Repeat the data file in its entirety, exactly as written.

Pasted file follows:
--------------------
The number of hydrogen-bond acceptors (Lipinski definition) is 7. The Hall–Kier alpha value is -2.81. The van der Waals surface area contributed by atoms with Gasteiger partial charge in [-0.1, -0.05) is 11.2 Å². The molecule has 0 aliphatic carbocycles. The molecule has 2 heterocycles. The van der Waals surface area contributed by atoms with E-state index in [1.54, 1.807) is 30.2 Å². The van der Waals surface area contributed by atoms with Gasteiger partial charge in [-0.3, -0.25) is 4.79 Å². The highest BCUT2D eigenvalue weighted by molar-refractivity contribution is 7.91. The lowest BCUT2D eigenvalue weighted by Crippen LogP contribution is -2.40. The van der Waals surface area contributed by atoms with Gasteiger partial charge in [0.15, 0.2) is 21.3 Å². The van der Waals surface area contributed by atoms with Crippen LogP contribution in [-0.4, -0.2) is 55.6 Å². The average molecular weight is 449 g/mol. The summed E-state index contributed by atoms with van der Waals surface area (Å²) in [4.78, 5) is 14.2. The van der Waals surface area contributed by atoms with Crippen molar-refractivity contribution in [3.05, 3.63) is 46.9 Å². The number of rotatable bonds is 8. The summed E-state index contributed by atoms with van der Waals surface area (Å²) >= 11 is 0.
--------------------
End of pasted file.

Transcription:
The number of hydrogen-bond acceptors (Lipinski definition) is 7. The Hall–Kier alpha value is -2.81. The van der Waals surface area contributed by atoms with Gasteiger partial charge in [-0.1, -0.05) is 11.2 Å². The molecule has 0 aliphatic carbocycles. The molecule has 2 heterocycles. The van der Waals surface area contributed by atoms with E-state index in [1.54, 1.807) is 30.2 Å². The van der Waals surface area contributed by atoms with Gasteiger partial charge in [-0.3, -0.25) is 4.79 Å². The highest BCUT2D eigenvalue weighted by molar-refractivity contribution is 7.91. The lowest BCUT2D eigenvalue weighted by Crippen LogP contribution is -2.40. The van der Waals surface area contributed by atoms with Gasteiger partial charge in [0.15, 0.2) is 21.3 Å². The van der Waals surface area contributed by atoms with Crippen LogP contribution in [-0.4, -0.2) is 55.6 Å². The average molecular weight is 449 g/mol. The summed E-state index contributed by atoms with van der Waals surface area (Å²) in [4.78, 5) is 14.2. The van der Waals surface area contributed by atoms with Crippen molar-refractivity contribution in [3.05, 3.63) is 46.9 Å². The number of rotatable bonds is 8. The summed E-state index contributed by atoms with van der Waals surface area (Å²) >= 11 is 0.